��became speedily prosperous and law-abiding. The example of the United States is the strongest possible case you could have to show that a dem- ocratic system must be true to itself, and that only so can it succeed.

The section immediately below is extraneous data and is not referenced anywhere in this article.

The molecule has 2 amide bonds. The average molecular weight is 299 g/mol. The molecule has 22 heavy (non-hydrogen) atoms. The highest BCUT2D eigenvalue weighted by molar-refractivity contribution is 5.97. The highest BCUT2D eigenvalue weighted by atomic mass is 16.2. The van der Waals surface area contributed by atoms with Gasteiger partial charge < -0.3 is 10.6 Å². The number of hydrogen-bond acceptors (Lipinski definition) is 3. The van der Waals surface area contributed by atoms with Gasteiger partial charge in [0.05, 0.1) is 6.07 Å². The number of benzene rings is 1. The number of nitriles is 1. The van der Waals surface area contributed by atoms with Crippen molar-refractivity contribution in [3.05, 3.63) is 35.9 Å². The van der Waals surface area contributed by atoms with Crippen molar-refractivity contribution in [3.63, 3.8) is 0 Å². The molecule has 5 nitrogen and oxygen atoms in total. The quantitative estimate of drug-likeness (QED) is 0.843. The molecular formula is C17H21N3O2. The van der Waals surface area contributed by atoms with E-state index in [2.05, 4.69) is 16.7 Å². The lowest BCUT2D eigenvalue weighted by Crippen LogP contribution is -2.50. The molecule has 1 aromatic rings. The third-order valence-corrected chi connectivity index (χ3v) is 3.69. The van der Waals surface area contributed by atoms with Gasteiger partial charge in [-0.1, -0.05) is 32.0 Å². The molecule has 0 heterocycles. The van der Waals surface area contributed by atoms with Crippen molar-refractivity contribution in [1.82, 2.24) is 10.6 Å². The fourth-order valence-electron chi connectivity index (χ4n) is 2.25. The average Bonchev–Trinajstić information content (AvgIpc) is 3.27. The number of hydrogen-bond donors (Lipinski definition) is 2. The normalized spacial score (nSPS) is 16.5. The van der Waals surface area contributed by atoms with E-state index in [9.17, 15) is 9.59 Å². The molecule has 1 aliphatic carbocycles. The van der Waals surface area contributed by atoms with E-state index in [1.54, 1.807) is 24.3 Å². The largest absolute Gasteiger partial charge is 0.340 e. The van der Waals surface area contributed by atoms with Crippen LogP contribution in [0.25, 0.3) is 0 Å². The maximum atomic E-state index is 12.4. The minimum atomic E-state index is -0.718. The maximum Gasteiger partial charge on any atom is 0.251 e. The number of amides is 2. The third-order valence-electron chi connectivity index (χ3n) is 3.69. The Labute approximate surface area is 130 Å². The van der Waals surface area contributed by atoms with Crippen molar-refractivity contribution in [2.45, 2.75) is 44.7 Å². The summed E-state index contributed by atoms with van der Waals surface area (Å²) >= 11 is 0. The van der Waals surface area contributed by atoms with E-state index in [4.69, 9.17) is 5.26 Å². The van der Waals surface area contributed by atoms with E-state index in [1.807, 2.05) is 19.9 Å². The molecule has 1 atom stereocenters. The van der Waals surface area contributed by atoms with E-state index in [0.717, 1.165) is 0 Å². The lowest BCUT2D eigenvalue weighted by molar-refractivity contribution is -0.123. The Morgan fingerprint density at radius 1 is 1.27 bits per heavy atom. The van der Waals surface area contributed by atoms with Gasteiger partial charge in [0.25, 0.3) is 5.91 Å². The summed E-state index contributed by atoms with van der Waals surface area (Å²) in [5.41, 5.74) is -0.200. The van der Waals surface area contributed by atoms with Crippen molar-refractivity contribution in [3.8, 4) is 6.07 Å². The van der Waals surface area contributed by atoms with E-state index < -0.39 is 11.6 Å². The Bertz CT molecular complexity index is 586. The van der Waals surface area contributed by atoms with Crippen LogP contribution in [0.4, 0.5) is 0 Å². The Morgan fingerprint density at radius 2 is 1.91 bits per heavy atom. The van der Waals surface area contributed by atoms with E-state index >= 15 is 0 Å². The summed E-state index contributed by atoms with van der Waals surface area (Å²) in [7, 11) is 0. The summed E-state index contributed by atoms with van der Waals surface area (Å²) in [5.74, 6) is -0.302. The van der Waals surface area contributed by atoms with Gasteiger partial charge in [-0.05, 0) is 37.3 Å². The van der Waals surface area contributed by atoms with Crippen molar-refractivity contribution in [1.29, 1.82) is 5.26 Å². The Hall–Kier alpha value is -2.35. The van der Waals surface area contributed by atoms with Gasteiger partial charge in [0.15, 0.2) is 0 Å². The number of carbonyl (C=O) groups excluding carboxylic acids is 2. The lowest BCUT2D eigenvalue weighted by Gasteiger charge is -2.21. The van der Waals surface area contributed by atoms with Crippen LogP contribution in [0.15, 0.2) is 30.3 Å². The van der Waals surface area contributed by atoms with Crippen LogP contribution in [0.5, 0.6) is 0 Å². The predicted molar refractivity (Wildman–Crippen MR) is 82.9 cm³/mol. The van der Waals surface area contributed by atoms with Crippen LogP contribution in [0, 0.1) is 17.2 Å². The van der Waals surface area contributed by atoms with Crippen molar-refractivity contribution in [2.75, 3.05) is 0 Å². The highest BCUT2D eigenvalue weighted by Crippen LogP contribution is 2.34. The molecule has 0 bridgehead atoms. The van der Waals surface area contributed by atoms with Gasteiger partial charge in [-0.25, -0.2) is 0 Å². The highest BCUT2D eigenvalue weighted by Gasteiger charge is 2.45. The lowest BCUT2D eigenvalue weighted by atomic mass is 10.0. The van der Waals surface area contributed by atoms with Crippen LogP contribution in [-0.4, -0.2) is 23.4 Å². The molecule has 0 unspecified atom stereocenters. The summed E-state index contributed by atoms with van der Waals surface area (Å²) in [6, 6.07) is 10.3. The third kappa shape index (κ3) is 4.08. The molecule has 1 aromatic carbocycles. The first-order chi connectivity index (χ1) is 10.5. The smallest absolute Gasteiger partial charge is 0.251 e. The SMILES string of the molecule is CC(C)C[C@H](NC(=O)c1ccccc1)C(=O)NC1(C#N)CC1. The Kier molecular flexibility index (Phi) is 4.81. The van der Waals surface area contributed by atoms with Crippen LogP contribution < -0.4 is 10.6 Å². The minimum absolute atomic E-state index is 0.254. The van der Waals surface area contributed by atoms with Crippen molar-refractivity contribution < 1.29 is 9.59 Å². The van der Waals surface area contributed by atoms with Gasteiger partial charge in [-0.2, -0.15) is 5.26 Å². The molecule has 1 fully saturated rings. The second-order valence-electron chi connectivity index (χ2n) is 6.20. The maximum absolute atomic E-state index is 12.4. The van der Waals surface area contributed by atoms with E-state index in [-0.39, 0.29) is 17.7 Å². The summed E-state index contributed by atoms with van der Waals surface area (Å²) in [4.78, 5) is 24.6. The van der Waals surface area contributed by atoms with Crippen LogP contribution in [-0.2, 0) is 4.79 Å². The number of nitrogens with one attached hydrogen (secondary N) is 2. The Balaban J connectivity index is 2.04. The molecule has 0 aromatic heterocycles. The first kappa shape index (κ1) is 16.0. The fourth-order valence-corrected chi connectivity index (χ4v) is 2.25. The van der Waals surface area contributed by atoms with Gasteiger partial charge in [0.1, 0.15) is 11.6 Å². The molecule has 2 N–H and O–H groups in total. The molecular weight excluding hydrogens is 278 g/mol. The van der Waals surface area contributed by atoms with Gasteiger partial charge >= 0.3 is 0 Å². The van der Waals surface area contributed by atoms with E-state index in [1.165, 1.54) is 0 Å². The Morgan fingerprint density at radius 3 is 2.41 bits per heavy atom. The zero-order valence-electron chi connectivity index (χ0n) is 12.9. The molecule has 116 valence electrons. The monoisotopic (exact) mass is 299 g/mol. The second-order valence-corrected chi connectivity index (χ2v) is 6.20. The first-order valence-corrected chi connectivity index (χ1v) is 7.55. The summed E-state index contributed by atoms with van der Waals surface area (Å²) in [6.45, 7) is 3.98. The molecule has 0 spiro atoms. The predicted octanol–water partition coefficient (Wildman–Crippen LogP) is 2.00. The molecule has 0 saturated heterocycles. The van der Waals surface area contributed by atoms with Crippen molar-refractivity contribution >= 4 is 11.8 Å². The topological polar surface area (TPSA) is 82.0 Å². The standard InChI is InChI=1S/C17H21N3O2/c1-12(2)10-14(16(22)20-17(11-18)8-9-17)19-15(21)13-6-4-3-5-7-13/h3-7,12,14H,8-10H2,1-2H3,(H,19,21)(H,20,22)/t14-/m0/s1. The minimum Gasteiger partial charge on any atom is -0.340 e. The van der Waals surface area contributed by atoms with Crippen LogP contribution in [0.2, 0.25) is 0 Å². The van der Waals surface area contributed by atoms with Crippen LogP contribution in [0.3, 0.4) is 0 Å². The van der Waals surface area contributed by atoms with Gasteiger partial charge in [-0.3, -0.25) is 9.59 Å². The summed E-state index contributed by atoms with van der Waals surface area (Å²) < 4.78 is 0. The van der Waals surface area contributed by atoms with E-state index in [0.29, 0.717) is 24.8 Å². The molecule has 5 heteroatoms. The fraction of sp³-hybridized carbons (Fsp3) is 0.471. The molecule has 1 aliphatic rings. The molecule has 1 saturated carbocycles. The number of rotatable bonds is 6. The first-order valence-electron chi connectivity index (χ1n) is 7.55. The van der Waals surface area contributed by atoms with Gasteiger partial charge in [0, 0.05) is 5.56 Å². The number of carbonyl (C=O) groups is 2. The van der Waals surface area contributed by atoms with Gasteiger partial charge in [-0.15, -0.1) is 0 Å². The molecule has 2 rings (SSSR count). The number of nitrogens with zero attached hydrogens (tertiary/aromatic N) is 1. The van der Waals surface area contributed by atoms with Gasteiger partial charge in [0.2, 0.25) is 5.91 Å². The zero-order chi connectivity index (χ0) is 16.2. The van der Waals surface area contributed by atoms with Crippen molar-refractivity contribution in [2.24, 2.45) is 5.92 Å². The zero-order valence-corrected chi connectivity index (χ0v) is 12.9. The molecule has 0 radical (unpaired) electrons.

As to the cases of Scotland and Wales, these are cases which are not now before us. I do not believe that there exists in Scotland any wide- spread desire and demand for a separate legis- lature. If ever such a demand is made by the Scottish people with anything resembling the volume of demand now made by Ireland, it will be time enough for us to consider it; and when it is considered it will be dealt with upon its own merits. No one who knows the Scottish people can doubt that they will obtain whatever they seek. But I venture to ask honorable members below the gangway whether they have realized the effect of the decision they will give if they vote against this Bill? We are exposed here to what I may call a triple fire. Besides the fire that comes from the benches opposite, and that we receive from some of those who sit behind us — the noble Marquis and those who act with him — we have had, if not a volley, yet some dropping shots (I hope they will be nothing more than dropping shots) from below the gangway. I ask those honorable members to consider what the result will be if they join the noble Marquis and the Tory party in throwing out the Bill? We know what the Tory policy is. It is force. It is repression, prolonged and 159